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The seagull effect or…what’s all this flap about decimal rounding?

May10

In 1961, Edward Lorenz was putting data into a weather prediction program and mistakenly entered 0.506 rather than the longer and more accurate 0.506127. Now, this was not really an error, was it? After all, we round to 3 decimal places all the time in high school Mathematics? However, the abbreviated entry resulted in a completely different weather model, and Lorenz marvelled at the incredible difference one small change could make to the larger outcomes within a defined system.

In a later paper on the subject, he commented that, “one flap of a seagull’s wings could change the course of weather forever”. Over time, the analogy morphed into, “the flap of a butterfly’s wings in Brazil could set off a tornado in Texas”, and the ‘Butterfly Effect’ was born.

Whatever the label, the core principle of this theory remains the same: that a seemingly small and insignificant action in one part of a system can become sufficiently amplified to bring about large-scale, high-impact change. The truth of this theory has been affirmed time and time again, across a wide range of fields. So, when you are rounding your decimal answers, remember that you may be making a big difference to the correct solution and enhancing the “seagull effect.”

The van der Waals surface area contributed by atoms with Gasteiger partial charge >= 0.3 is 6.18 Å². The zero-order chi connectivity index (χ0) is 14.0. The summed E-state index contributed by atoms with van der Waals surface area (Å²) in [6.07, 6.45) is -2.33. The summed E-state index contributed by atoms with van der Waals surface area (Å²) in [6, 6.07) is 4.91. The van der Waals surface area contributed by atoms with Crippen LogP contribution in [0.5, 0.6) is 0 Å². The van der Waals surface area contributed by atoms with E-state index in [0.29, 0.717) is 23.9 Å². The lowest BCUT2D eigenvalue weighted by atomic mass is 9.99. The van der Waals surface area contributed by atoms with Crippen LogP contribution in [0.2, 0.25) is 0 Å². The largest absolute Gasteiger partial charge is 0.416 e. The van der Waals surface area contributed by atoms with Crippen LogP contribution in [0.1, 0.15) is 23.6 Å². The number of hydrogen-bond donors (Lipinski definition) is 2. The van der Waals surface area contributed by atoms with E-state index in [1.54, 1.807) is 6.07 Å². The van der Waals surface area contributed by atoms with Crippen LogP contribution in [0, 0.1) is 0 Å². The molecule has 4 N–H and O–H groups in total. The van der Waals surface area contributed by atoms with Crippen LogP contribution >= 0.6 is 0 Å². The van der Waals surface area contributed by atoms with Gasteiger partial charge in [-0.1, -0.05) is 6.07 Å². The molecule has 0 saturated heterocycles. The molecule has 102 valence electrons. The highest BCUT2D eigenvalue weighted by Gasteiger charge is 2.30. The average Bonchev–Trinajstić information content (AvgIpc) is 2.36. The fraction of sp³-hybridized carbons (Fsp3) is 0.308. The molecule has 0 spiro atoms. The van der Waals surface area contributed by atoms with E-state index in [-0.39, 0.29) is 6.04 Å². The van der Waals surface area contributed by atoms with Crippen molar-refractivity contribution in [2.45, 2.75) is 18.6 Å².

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10 x 9 x 8 + (7 + 6) x 5 x 4 x (3 + 2) x 1 = 2020

NCEA Level 2 Algebra Problem. Using the information given, the shaded area = 9, that is:
y(y-8) = 9 –> y.y – 8y – 9 =0
–> (y-9)(y+1) = 0, therefore y = 9 (can’t have a distance of – 1 for the other solution for y)
Using the top and bottom of the rectangle,
x = (y-8)(y+2) = (9-8)(9+2) = 11
but, the left side = (x-4) = 11-4 = 7, but rhs = y+? = 9+?, which is greater than the value of the opp. side??
[I think that the left had side was a mistake and should have read (x+4)?]